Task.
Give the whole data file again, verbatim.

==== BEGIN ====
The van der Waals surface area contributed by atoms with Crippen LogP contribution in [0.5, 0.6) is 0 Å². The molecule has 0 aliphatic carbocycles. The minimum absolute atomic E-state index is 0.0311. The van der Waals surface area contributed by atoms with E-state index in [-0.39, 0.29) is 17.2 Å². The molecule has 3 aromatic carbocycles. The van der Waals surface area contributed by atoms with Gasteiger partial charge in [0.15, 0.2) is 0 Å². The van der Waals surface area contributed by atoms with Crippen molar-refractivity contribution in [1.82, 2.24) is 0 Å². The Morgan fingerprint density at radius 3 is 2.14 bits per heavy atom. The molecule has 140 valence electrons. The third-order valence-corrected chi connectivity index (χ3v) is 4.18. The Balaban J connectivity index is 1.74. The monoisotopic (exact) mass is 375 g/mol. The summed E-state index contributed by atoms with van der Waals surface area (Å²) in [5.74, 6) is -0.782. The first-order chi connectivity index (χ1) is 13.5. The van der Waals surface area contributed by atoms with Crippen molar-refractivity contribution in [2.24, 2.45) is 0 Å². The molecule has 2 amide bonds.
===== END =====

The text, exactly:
The van der Waals surface area contributed by atoms with Crippen LogP contribution in [0.5, 0.6) is 0 Å². The molecule has 0 aliphatic carbocycles. The minimum absolute atomic E-state index is 0.0311. The van der Waals surface area contributed by atoms with E-state index in [-0.39, 0.29) is 17.2 Å². The molecule has 3 aromatic carbocycles. The van der Waals surface area contributed by atoms with Gasteiger partial charge in [0.15, 0.2) is 0 Å². The van der Waals surface area contributed by atoms with Crippen molar-refractivity contribution in [1.82, 2.24) is 0 Å². The Morgan fingerprint density at radius 3 is 2.14 bits per heavy atom. The molecule has 140 valence electrons. The third-order valence-corrected chi connectivity index (χ3v) is 4.18. The Balaban J connectivity index is 1.74. The monoisotopic (exact) mass is 375 g/mol. The summed E-state index contributed by atoms with van der Waals surface area (Å²) in [5.74, 6) is -0.782. The first-order chi connectivity index (χ1) is 13.5. The van der Waals surface area contributed by atoms with Crippen molar-refractivity contribution in [2.24, 2.45) is 0 Å². The molecule has 2 amide bonds.